Holiness of a Pig

The day was dawning, hens had started crowing and birds were singing. It was the middle of June, and I, as the last one in the family, woke up at around 6 a.m. My mom was sitting beside the open-fire and boiling the water, the last task before our breakfast was ready.

 “Son, go bring some fire-wood! It is almost running out here,” said my Mom.

I then looked for some dry and broken tree branches in the fence and went back to her with some so-called fire-wood.

“There is no more salt. Go ask for some salt from your aunt,” said my Mom again.

“Ahh….” I whispered disappointingly.

I did hate to ask something from someone, especially from my relatives. However, I still went to my aunt’s house, which was just next to mine.

“Aunt, can I get some salt?”

“I don’t have that much salt left, but go get some from the kitchen,” replied my aunt uncomfortably.

After I borrowed some salt and went back to my home, I saw my father with butchers and some other old men coming back to our home. The butchers looked a bit drunk and definitely hideous in my eyes. After a while, when I was brushing my teeth with the salt I got from my aunt, a lot of people from the village were coming to our house.

“Mom, what are they doing here?”

“We have the Kayin Spiritual Worship event tomorrow,” replied my mom.

I didn’t understand what she said, so I finished brushing my teeth and watching my face. Meanwhile, my father and the butchers went out of the house and headed to the pig behind the house. Many people were following them, so I followed as well.

While my father was preparing food for the pig, that was almost as old as my younger sister, the butchers were honing their spears. People gathered to look at the pig eating her last breakfast.

I stared at the pig thinking of her death, but she seemed neither to notice nor worry about this. She was just desperately trying to finish her food, which gradually made me angry.


“Why are you just eating your food?” “You should run away immediately!” I said mutely to the pig.

“Hey, children, children, go away. You are not supposed to be here.”

“Go play somewhere far from here” shouted my uncle.


It was about 5 am, when the sunshine had yet to reach the earth. I was sitting between my younger sister and father, and my mom was between my father and my elder sister-who was beside my younger sister. My eldest sister and brother were both away from home studying at their schools. There was a round table in front of us; full of spicy sour chicken soup and rice in one platter altogether.

My father then started whispering something that nobody could hear; for about two minutes he seemed to be saying something to our Kayin Spirit. While all the people in the village were staying quietly and looking at us, my father started eating a bit and then my Mom, followed by my elder sister, me and my younger sister.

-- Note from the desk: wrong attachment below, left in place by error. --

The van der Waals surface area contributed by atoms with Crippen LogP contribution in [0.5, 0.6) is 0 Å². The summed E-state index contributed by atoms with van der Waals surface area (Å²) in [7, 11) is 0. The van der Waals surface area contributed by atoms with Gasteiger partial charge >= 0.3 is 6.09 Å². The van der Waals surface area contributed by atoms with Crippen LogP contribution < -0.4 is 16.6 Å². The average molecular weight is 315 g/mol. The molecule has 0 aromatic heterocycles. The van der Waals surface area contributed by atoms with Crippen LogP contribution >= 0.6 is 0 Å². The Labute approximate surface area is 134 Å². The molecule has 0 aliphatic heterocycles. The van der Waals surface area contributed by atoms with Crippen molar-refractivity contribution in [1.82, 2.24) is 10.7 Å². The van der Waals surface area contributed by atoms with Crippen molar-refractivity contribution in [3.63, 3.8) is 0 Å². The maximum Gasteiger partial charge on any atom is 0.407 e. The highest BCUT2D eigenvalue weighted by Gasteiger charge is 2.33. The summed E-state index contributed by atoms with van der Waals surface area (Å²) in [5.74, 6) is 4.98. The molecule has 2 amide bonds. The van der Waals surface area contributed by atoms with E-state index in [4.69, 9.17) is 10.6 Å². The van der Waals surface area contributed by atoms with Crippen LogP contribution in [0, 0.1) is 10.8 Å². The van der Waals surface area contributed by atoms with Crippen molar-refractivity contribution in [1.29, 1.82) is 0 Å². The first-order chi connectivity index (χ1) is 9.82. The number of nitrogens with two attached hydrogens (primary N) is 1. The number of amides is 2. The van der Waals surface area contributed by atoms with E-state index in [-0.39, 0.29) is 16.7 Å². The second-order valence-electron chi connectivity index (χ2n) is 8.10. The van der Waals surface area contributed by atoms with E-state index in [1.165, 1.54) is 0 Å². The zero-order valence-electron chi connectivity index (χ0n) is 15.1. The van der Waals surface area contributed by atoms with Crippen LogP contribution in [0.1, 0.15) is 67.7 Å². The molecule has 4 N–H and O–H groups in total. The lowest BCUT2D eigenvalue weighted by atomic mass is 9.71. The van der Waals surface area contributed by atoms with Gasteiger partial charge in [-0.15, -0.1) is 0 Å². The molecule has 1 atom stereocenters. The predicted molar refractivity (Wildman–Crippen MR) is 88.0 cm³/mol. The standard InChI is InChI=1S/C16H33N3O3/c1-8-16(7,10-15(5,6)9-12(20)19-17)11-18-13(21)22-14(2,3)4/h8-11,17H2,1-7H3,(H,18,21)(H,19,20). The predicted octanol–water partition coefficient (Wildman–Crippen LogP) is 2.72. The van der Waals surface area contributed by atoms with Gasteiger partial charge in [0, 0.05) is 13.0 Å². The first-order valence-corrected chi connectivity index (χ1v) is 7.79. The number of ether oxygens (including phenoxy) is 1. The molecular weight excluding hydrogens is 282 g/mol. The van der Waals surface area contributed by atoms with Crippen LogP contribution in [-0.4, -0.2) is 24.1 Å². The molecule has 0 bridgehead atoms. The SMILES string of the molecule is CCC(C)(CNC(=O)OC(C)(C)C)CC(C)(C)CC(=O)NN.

After all ate a bit of chicken and rice, “You all can eat now” said my father. So everyone started to eat in one platter altogether by our hands. The chicken tasted sweet, sour and spicy. My younger sister and I wanted to taste the soup. But we dared not to taste the soup as children were not usually allowed to drink soup at the dining table. I didn’t understand that, while they were having the taste of chicken soup, why I wasn’t allowed to have it. That was unfair and I was mutely furious at them.

After we finished eating, people waiting in and outside of my house had already taken their places and were ready to eat at each circular table; with their children and basically all their family members. They had rice and pork curry at their tables. They were desperately enjoying their breakfast of pork, which used to be my beloved pig.

“Can I have more meat?” “Oh…what an oily pig.”

Everyone had their own excuses, but they liked it. Yes, they obviously liked my pig just because I could see their oily lips.

The sun light was starting to touch the floor of the house, by passing through the holes in the roof; when people were engrossed in the taste of the pork. But I couldn’t stand watching people eating my beloved pig anymore. So I left them all to play with my cousins, who were about 100 meters away from them.

We climbed up the guava trees as we did the day before this day, and played. But this time we didn’t hear any screaming of the pig, as we had the other day – because the pig was already in our stomach.

On the day before this day, I was playing on the guava tree with my cousins after our uncle shouted us to leave the pig killing area. At that time of playing, I almost forgot about the pig. But suddenly, we heard the screaming of the pig, which was so loud that we immediately stopped playing. She screamed and screamed until her voice was gradually cracking. The sound made me ache, as though someone had squeezed my heart. I closed my ears with my fingers and couldn’t stop imaging of the appearances of the pig. I then felt warmth on my cheeks, which people call tears – were falling down to the ground after rolling off my cheeks.


I was playing with my cousins on the guava trees, whilst people in the village were  finishing up their breakfast – some had already gone. One of my cousins suddenly made a long hiccup, pulling me from my thoughts. It smelled like pork.

As a seven-year-old boy, I thought, “Oh…the pig is still screaming.”


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